Not Accounting, Not Business, Not Commerce, Not Mathematics - Economics
Dr. Harry Hillman Chartrand, PhD
Cultural Economist & Publisher
215 Lake Crescent
MACRO-ECONOMICS LITERACY TEST
Economic Growth Slowed Sharply in Third Quarter
By LOUIS UCHITELLE
New York Times On-Line, October 28, 2000
The pace of economic activity slowed sharply in the summer quarter, the Commerce Department reported yesterday, as higher interest rates took their toll on growth.
But in these boom times, even a relatively modest increase in the nation's gross domestic product - it rose in the third quarter at an annual rate of 2.7 percent - is still healthy growth, and the latest numbers suggest that the dip might be temporary.
Government outlays dropped, particularly as census takers left the payroll, and retailers sold stockpiled merchandise rather than newly ordered goods. That may turn around this fall, stimulating a modest rebound in economic growth - but probably not enough to push the growth rate back to the exceptionally robust levels of recent years.
"We are relying too much on consumer spending," said Edward McKelvey, a senior economist at Goldman, Sachs, "and we are seeing enough stock market weakness to undermine the wealth effect that has sustained consumption."
The rate of growth in gross domestic product, the total value of all newly produced goods and services, was less than half the 5.6 percent pace of the second quarter. While growth in the fourth quarter is likely to rise above 3 percent, forecasters say, the new upper limit in the year ahead is not expected to exceed 4 percent.
"We would agree that growth is likely to be more in the 3 percent- plus range for the rest of this year and into next year," said Martin N. Baily, chairman of President Clinton's Council of Economic Advisers.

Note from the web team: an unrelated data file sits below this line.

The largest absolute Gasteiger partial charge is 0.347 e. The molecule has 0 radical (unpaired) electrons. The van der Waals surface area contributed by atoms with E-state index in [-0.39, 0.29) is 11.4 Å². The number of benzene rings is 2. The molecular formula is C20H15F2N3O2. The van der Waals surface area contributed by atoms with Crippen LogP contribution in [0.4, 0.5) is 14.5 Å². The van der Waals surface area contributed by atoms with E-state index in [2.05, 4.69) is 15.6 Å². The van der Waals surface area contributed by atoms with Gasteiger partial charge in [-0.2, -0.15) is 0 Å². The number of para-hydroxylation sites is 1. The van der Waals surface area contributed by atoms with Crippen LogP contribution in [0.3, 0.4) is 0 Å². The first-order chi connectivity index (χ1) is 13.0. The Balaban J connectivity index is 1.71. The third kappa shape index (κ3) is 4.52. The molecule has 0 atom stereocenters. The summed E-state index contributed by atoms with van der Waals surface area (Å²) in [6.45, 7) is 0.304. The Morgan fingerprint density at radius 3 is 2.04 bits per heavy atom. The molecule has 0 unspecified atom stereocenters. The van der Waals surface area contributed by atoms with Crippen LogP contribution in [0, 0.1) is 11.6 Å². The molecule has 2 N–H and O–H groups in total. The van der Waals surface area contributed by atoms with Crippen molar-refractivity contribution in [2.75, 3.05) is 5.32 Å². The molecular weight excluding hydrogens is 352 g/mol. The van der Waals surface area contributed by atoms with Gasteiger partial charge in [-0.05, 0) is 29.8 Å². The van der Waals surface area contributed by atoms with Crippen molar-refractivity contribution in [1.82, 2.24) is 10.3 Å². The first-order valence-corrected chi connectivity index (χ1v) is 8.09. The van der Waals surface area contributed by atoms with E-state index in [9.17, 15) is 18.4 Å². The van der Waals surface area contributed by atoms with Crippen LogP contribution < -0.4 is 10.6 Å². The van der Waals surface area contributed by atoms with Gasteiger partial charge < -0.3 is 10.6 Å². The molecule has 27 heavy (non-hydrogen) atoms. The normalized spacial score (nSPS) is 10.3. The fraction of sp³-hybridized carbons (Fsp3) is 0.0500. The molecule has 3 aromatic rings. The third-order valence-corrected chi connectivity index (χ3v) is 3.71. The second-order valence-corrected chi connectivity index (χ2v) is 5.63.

Wall Street welcomed the slowdown, with some forecasters seeing the latest report as evidence that the economy is on the verge of achieving a "soft landing," in which production and spending slow to a pace that is not likely to raise the inflation rate but is sufficient to keep the economy from falling into a recession. On the New York Stock Exchange, the Dow Jones industrial average rose more than 210 points, to close at 10,590.62, up about 2 percent. The Nasdaq composite index was up a modest 6.18 points for the day, to 3,278.36.
For more than three years, the nation's annual growth rate, despite occasional quarterly dips, has averaged 4 percent or more. There was a dip to 2.5 percent in last year's second quarter, the lowest level since the mid-1990's, when the economy suddenly blossomed and annual growth rates reached levels not seen for so long a stretch since the 1960's.
This latest dip could also give way to another stretch of stronger growth. But while many economists greeted the previous dips with optimistic assurances that they were merely brief pauses in a technology- driven, highly productive new economy, this time the outlook is less buoyant.
"Our story is that temporary factors pulled us down in the third quarter, and then we get a rebound but to a rate substantially below what we have seen in the last two or three years," said Chris Varvares, a partner at Macroeconomic Advisers, a consulting and forecasting firm in St. Louis.